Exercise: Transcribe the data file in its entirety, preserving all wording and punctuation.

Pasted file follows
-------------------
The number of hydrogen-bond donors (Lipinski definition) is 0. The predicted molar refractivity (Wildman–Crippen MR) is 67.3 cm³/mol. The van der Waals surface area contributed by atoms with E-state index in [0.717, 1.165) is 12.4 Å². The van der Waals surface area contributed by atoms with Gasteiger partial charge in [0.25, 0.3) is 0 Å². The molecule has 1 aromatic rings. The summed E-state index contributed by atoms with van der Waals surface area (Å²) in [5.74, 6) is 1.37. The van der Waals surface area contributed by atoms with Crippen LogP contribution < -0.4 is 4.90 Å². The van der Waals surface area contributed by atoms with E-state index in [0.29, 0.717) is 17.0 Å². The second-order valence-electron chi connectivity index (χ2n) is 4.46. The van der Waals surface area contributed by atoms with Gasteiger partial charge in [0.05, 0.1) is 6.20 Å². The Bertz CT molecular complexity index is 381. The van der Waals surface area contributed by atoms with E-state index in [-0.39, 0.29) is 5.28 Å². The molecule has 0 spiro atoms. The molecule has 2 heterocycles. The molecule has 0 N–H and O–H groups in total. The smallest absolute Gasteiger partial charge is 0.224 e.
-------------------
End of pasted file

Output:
The number of hydrogen-bond donors (Lipinski definition) is 0. The predicted molar refractivity (Wildman–Crippen MR) is 67.3 cm³/mol. The van der Waals surface area contributed by atoms with E-state index in [0.717, 1.165) is 12.4 Å². The van der Waals surface area contributed by atoms with Gasteiger partial charge in [0.25, 0.3) is 0 Å². The molecule has 1 aromatic rings. The summed E-state index contributed by atoms with van der Waals surface area (Å²) in [5.74, 6) is 1.37. The van der Waals surface area contributed by atoms with Crippen LogP contribution < -0.4 is 4.90 Å². The van der Waals surface area contributed by atoms with E-state index in [0.29, 0.717) is 17.0 Å². The second-order valence-electron chi connectivity index (χ2n) is 4.46. The van der Waals surface area contributed by atoms with Gasteiger partial charge in [0.05, 0.1) is 6.20 Å². The Bertz CT molecular complexity index is 381. The van der Waals surface area contributed by atoms with E-state index in [-0.39, 0.29) is 5.28 Å². The molecule has 0 spiro atoms. The molecule has 2 heterocycles. The molecule has 0 N–H and O–H groups in total. The smallest absolute Gasteiger partial charge is 0.224 e.